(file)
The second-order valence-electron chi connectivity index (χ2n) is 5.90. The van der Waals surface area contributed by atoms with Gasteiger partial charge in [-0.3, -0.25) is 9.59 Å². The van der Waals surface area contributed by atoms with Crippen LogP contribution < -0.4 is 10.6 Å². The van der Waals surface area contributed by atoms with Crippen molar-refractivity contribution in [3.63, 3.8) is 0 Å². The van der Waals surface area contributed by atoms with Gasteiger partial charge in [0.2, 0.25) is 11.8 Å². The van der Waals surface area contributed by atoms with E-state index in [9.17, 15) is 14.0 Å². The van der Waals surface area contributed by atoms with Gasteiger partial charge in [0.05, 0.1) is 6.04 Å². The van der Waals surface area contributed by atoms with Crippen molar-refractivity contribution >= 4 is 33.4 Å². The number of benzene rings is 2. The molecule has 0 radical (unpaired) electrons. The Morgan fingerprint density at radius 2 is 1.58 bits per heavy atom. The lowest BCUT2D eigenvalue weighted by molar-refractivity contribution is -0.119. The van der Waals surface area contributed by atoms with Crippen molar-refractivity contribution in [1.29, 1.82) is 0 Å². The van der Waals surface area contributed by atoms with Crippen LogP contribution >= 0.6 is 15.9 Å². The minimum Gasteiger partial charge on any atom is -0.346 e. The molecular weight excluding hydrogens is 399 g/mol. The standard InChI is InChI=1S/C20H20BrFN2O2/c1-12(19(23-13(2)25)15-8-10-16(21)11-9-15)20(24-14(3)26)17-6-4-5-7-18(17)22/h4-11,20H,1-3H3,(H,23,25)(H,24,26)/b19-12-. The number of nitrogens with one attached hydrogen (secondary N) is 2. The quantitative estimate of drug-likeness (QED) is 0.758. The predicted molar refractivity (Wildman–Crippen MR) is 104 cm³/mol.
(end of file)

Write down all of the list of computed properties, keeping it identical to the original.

The second-order valence-electron chi connectivity index (χ2n) is 5.90. The van der Waals surface area contributed by atoms with Gasteiger partial charge in [-0.3, -0.25) is 9.59 Å². The van der Waals surface area contributed by atoms with Crippen LogP contribution < -0.4 is 10.6 Å². The van der Waals surface area contributed by atoms with Crippen molar-refractivity contribution in [3.63, 3.8) is 0 Å². The van der Waals surface area contributed by atoms with Gasteiger partial charge in [0.2, 0.25) is 11.8 Å². The van der Waals surface area contributed by atoms with E-state index in [9.17, 15) is 14.0 Å². The van der Waals surface area contributed by atoms with Gasteiger partial charge in [0.05, 0.1) is 6.04 Å². The van der Waals surface area contributed by atoms with Crippen molar-refractivity contribution >= 4 is 33.4 Å². The number of benzene rings is 2. The molecule has 0 radical (unpaired) electrons. The Morgan fingerprint density at radius 2 is 1.58 bits per heavy atom. The lowest BCUT2D eigenvalue weighted by molar-refractivity contribution is -0.119. The van der Waals surface area contributed by atoms with Crippen molar-refractivity contribution in [1.29, 1.82) is 0 Å². The van der Waals surface area contributed by atoms with Crippen LogP contribution >= 0.6 is 15.9 Å². The minimum Gasteiger partial charge on any atom is -0.346 e. The molecular weight excluding hydrogens is 399 g/mol. The standard InChI is InChI=1S/C20H20BrFN2O2/c1-12(19(23-13(2)25)15-8-10-16(21)11-9-15)20(24-14(3)26)17-6-4-5-7-18(17)22/h4-11,20H,1-3H3,(H,23,25)(H,24,26)/b19-12-. The number of nitrogens with one attached hydrogen (secondary N) is 2. The quantitative estimate of drug-likeness (QED) is 0.758. The predicted molar refractivity (Wildman–Crippen MR) is 104 cm³/mol.